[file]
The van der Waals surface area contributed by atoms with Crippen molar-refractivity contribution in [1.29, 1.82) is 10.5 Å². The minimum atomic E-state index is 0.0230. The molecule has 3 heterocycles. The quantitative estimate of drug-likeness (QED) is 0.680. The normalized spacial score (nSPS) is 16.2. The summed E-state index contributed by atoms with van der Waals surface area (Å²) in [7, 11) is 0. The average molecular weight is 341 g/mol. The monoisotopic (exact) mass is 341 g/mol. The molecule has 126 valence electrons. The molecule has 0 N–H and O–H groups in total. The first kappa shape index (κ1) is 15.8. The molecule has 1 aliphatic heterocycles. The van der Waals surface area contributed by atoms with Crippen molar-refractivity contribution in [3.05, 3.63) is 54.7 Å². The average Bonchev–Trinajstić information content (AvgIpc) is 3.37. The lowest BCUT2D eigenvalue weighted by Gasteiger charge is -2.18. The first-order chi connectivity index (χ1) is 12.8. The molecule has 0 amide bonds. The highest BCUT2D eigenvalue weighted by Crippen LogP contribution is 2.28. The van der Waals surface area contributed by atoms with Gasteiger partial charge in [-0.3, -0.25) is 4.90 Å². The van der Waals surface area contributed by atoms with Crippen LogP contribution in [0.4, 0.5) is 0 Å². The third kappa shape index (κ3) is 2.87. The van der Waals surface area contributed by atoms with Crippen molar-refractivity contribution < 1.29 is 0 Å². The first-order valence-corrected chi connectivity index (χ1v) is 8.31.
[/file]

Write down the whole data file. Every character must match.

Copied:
The van der Waals surface area contributed by atoms with Crippen molar-refractivity contribution in [1.29, 1.82) is 10.5 Å². The minimum atomic E-state index is 0.0230. The molecule has 3 heterocycles. The quantitative estimate of drug-likeness (QED) is 0.680. The normalized spacial score (nSPS) is 16.2. The summed E-state index contributed by atoms with van der Waals surface area (Å²) in [7, 11) is 0. The average molecular weight is 341 g/mol. The monoisotopic (exact) mass is 341 g/mol. The molecule has 126 valence electrons. The molecule has 0 N–H and O–H groups in total. The first kappa shape index (κ1) is 15.8. The molecule has 1 aliphatic heterocycles. The van der Waals surface area contributed by atoms with Crippen molar-refractivity contribution in [3.05, 3.63) is 54.7 Å². The average Bonchev–Trinajstić information content (AvgIpc) is 3.37. The lowest BCUT2D eigenvalue weighted by Gasteiger charge is -2.18. The first-order chi connectivity index (χ1) is 12.8. The molecule has 0 amide bonds. The highest BCUT2D eigenvalue weighted by Crippen LogP contribution is 2.28. The van der Waals surface area contributed by atoms with Gasteiger partial charge in [-0.3, -0.25) is 4.90 Å². The van der Waals surface area contributed by atoms with Crippen LogP contribution in [0.4, 0.5) is 0 Å². The third kappa shape index (κ3) is 2.87. The van der Waals surface area contributed by atoms with Crippen molar-refractivity contribution < 1.29 is 0 Å². The first-order valence-corrected chi connectivity index (χ1v) is 8.31.